Monday, August 9, 2010

Want to be Retweeted? Add Hashtags to Your Tweets!

In a recent study, Bongwon Suh, Peter Pirolli, Ed H. Chi, and I examined what factors might affect retweetability of a tweet. We will report our findings in an upcoming paper this August in the Second IEEE International Conference on Social Computing [1]. In this post, I focus on a factor that we found to correlate with retweetability: hashtag.

Before I dive into the details, here is some information about the dataset that we used in our study: From Twitter's Spritzer feed, we collected a random sample of public tweets from January 18, 2010 to March 8, 2010, yielding about 74 million tweets. That is, we collected about 1.5 million tweets per day, representing approximately 2-3% of 50 million tweets appearing on Twitter daily.

For each of these 74 million tweets, we scanned for a variety of retweet markers such as "RT @", "RT:@", "retweeting @", "retweet @", "via @", "thx @", "HT @", and "r @" [2]. We found that there are about 8.24 million retweets, accounting for 11.1% of all the tweets. Next, we searched for those tweets and retweets that contain at least one hashtag. We found that 10.1% of tweets and 20.8% of retweets include hashtags, suggesting that a tweet with hashtags is more likely to get retweeted.

We further investigated whether the retweetability of a tweet has anything to do with the type of hashtag it contains. Analyzing the 74 million tweets, we identified the 20 most popular hashtags used in our tweets and the number of tweets containing each hashtag:

Rank Hashtag Number of Tweets

1 #nowplaying 355,147

2 #ff 224,760

3 #jobs 124,728

4 #fb 87,959

5 #tinychat 67,225

6 #vouconfessarque 51,578

7 #fail 49,248

8 #tcot 47,394

9 #1 47,373

10 #followfriday


11 #news 38,573
12 #shoutout


13 #tweetmyjobs


14 #bbb


15 #haiti


16 #letsbehonest


17 #iranelection


18 #quote


19 #followmejp


20 #follow


On the other hand, the following table shows the 20 most popular hashtags used in our 8.24 million retweets and the number of retweets containing each hashtag:
Rank Hashtag Number of Retweets
1 #ff 62,331

2 #vouconfessarque 43,628

3 #nowplaying 29,846

4 #tcot 18,527

5 #idothat2 16,583

6 #ohjustlikeme 16,531

7 #jafizisso 15,564

8 #haiti 13,829

9 #retweetthisif 12,602

10 #iranelection


11 #quote


12 #followfriday


13 #fb


14 #ihatequotes


15 #fail


16 #omgthatssotrue


17 #1


18 #terremotochile


19 #p2


20 #follow


As can be seen, these two lists of hashtags do not match each other exactly. For example, #jobs appears only in the first list, while #idothat2 appears only in the second list. That is, the fact that a hashtag is frequently used in the tweets does not guarantee that it is also frequently used in the reweets, and vice versa.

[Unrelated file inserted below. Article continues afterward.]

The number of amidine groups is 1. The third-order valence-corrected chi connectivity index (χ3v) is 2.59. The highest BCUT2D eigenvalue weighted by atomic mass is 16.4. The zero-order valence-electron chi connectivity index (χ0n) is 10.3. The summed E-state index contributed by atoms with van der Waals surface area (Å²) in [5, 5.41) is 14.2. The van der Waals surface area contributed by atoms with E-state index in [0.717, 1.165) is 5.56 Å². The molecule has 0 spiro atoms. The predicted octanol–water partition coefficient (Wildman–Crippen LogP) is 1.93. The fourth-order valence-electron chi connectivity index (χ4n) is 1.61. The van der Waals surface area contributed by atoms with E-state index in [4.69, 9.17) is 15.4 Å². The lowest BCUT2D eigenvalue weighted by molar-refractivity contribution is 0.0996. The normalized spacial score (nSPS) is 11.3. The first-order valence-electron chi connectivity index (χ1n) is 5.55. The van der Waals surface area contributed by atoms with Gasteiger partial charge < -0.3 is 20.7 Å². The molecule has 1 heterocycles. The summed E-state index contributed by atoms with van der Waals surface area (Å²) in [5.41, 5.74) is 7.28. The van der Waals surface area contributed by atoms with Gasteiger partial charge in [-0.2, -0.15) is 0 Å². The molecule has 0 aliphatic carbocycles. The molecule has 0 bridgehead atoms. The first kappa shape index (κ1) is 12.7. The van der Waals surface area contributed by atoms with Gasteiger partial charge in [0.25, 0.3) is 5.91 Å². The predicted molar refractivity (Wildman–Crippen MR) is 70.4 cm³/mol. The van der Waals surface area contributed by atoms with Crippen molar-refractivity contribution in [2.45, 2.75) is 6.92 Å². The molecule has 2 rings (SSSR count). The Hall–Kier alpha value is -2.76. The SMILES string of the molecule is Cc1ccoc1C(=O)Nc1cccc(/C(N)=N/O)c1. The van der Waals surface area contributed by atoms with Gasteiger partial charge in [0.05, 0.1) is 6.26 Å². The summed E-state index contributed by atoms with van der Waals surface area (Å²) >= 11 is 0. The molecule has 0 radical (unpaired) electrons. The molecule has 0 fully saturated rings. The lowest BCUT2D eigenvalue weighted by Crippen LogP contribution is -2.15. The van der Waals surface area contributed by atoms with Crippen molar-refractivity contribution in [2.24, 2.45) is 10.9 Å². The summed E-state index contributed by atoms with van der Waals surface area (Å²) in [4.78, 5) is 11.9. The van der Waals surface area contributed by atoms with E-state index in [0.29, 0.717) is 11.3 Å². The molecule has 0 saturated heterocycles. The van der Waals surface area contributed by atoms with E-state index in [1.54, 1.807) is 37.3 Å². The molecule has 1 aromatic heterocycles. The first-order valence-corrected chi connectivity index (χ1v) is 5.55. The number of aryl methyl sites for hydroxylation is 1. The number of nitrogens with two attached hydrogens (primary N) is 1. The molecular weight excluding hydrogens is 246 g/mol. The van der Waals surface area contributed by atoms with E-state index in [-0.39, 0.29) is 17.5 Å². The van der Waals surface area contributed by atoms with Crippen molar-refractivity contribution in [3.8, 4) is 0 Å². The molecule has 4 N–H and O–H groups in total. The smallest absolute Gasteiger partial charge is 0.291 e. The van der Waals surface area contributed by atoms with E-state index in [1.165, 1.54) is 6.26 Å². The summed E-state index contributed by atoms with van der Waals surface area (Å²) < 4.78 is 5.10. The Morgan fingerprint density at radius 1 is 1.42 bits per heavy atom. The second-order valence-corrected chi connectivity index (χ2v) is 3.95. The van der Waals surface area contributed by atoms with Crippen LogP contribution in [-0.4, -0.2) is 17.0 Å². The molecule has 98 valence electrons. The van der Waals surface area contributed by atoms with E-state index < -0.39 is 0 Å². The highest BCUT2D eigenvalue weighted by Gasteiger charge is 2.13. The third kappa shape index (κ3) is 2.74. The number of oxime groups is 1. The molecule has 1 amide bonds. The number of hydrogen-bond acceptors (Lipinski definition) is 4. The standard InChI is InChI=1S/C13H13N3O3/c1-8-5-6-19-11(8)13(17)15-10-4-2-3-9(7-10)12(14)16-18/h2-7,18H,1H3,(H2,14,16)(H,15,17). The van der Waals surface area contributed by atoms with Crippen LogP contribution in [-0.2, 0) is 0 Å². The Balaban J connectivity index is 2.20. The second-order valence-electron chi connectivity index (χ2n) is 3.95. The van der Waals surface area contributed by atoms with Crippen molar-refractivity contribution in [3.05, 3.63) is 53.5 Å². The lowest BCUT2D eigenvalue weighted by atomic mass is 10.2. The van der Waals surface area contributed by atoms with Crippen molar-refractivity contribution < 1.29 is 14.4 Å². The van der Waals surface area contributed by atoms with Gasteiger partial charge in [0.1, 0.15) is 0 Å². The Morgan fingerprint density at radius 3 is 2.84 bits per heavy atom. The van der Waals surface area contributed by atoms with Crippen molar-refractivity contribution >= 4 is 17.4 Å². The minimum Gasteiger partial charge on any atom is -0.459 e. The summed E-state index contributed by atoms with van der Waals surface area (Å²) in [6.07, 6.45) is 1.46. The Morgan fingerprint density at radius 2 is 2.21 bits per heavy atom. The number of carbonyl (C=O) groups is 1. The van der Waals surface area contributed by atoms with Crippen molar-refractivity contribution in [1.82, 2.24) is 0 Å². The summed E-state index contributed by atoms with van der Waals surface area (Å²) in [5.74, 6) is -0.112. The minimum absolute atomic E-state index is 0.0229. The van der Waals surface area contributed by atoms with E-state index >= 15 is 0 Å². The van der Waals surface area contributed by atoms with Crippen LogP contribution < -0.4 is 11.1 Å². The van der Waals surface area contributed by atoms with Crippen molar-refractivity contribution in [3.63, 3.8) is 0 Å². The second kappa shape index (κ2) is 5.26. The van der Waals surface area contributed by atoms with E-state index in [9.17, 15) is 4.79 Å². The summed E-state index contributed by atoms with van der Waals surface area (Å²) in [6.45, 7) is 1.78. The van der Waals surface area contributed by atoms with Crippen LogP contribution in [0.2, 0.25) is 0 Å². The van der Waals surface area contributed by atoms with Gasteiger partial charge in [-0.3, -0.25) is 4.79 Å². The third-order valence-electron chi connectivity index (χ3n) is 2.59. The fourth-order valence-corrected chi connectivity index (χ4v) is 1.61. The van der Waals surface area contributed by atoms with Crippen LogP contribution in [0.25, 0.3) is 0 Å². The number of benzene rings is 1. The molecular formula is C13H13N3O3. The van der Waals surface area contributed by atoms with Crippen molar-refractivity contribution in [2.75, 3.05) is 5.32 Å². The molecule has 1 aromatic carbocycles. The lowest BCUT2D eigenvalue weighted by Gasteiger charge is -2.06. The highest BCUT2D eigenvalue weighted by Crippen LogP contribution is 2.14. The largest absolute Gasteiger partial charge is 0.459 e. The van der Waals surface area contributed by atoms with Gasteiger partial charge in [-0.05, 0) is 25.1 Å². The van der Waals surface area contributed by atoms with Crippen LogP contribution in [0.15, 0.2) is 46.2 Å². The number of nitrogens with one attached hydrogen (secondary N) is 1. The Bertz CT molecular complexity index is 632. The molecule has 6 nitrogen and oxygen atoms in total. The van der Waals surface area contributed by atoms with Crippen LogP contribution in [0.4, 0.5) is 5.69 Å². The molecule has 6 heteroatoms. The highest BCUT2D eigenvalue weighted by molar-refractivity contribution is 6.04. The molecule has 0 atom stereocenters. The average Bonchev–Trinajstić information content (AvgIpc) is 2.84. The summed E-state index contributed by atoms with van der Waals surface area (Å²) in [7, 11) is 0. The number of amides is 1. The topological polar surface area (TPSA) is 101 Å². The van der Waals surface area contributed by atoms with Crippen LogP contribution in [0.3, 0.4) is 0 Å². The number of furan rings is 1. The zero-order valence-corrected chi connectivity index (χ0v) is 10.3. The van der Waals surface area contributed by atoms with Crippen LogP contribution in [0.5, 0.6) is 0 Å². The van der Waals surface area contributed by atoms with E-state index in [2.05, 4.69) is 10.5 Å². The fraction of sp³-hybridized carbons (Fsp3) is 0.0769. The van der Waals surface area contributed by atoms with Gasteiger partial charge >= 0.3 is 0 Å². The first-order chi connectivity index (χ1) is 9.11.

For each hashtag, we computed a retweet rate by dividing the number of retweets containing the hashtag by the number of tweets containing the hashtag. We then normalized the rate so that a value of 1.0 represents the average retweet rate of 11.1%. For example, for #nowplaying, the retweet rate of 0.75 was calculated as (29,846/355,147)*(74/8.24). A hashtag with a retweet rate higher than 1.0 indicates that, compared to the average case, the tweets containing this hashtag have a higher chance of getting retweeted. The following table shows the retweet rates for the 10 most popular hashtags used in our tweets:
Rank Hashtag Retweet Rate
1 #nowplaying 0.75
2 #ff 2.49
3 #jobs 0.16
4 #fb 1.12

5 #tinychat 0.04

6 #vouconfessarque 7.59

7 #fail 1.78

8 #tcot 3.51

9 #1 1.73

10 #followfriday


In the following plot, each point represents an individual hashtag. The X-axis is the popularity rank of hashtags based on how many tweets contain each hashtag. The Y-axis represents the retweet rates of hashtags as computed above.

From the figure, we see that the retweet rates vary greatly. Not all popular hashtags in tweets are popular in retweets. The type of hashtag does matter.

[1] Suh, B., Hong, L., Pirolli, P., and Chi, E. H. Want to be Retweeted? Large Scale Analytics on Factors Impacting Retweet in Twitter Network. To appear in SocialCom'10.
[2] boyd, d., Golder, S., and Lotan, G. Tweet, Tweet, Retweet: Conversational Aspects of Retweeting on Twitter. Proc. HICSS'10, 1-10.


Michael Bernstein said...

Nice stuff. We're treading on difficult correlation vs. causation ground here, though, aren't we? Even the title of your blog post suggests that if I add a hashtag, my post is more likely to get retweeted -- but what we're really seeing here is more a correlation.

The nice thing about retweets is that they give us a nice proxy for how much someone values a tweet. I wonder how much overlap there is with a feeling of "I'm glad I saw this!", and what it might not capture? But, obviously, you get the benefit of a huge dataset by doing it this way.

Lichan Hong said...

Michael, you are absolutely right that there is a big distinction between correlation and causation ( What we have observed in this study is simply a correlation.

We view retweets as a social voting proxy. This is mostly due to the difficulties of capturing the feeling of "I'm glad I saw this!" Our ultimate objective is to understand why some tweets got retweeted, while others didn't.

Ed H. Chi said...

Since users must see the tweet in order to retweet it, we know that they read the hashtag before they retweeted.

So the question is whether they retweet due to the inclusion of hashtags, or whether it is something more indirect. For example, maybe users who understand hashtags (more experienced) are more likely to retweet?